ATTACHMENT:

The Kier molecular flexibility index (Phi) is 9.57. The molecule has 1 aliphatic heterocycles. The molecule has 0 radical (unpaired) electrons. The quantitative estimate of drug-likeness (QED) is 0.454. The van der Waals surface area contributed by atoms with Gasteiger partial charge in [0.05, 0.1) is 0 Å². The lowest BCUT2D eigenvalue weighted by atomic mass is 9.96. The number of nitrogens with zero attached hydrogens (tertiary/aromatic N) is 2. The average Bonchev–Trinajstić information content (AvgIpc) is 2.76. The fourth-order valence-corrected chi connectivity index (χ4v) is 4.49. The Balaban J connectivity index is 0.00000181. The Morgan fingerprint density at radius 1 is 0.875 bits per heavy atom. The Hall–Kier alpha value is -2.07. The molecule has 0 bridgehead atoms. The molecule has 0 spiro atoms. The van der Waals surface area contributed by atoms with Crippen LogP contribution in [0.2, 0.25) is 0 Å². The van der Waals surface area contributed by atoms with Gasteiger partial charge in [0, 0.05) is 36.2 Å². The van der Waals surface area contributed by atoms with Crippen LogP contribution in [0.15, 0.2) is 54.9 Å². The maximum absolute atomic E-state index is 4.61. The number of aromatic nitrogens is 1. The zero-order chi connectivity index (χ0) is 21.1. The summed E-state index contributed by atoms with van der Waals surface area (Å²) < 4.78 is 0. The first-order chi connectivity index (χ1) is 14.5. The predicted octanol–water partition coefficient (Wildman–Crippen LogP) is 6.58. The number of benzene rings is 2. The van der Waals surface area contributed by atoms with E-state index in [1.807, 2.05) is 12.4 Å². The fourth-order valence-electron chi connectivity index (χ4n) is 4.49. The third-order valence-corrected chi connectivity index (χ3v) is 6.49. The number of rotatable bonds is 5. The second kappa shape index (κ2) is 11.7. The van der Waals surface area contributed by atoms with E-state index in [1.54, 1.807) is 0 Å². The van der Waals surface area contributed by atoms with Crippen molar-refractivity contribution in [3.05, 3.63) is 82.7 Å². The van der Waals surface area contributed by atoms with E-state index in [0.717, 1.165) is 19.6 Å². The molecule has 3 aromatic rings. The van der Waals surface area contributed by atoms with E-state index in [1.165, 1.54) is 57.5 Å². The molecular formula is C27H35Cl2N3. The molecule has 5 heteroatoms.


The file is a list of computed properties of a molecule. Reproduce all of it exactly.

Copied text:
The Kier molecular flexibility index (Phi) is 9.57. The molecule has 1 aliphatic heterocycles. The molecule has 0 radical (unpaired) electrons. The quantitative estimate of drug-likeness (QED) is 0.454. The van der Waals surface area contributed by atoms with Gasteiger partial charge in [0.05, 0.1) is 0 Å². The lowest BCUT2D eigenvalue weighted by atomic mass is 9.96. The number of nitrogens with zero attached hydrogens (tertiary/aromatic N) is 2. The average Bonchev–Trinajstić information content (AvgIpc) is 2.76. The fourth-order valence-corrected chi connectivity index (χ4v) is 4.49. The Balaban J connectivity index is 0.00000181. The Morgan fingerprint density at radius 1 is 0.875 bits per heavy atom. The Hall–Kier alpha value is -2.07. The molecule has 0 bridgehead atoms. The molecule has 0 spiro atoms. The van der Waals surface area contributed by atoms with Crippen LogP contribution in [0.2, 0.25) is 0 Å². The van der Waals surface area contributed by atoms with Gasteiger partial charge in [0, 0.05) is 36.2 Å². The van der Waals surface area contributed by atoms with Crippen LogP contribution in [0.15, 0.2) is 54.9 Å². The maximum absolute atomic E-state index is 4.61. The number of aromatic nitrogens is 1. The zero-order chi connectivity index (χ0) is 21.1. The summed E-state index contributed by atoms with van der Waals surface area (Å²) < 4.78 is 0. The first-order chi connectivity index (χ1) is 14.5. The predicted octanol–water partition coefficient (Wildman–Crippen LogP) is 6.58. The number of benzene rings is 2. The van der Waals surface area contributed by atoms with E-state index in [1.807, 2.05) is 12.4 Å². The fourth-order valence-electron chi connectivity index (χ4n) is 4.49. The third-order valence-corrected chi connectivity index (χ3v) is 6.49. The number of rotatable bonds is 5. The second kappa shape index (κ2) is 11.7. The van der Waals surface area contributed by atoms with E-state index in [1.54, 1.807) is 0 Å². The van der Waals surface area contributed by atoms with Crippen molar-refractivity contribution in [3.05, 3.63) is 82.7 Å². The van der Waals surface area contributed by atoms with E-state index in [0.717, 1.165) is 19.6 Å². The molecule has 3 aromatic rings. The van der Waals surface area contributed by atoms with E-state index in [1.165, 1.54) is 57.5 Å². The molecular formula is C27H35Cl2N3. The molecule has 5 heteroatoms.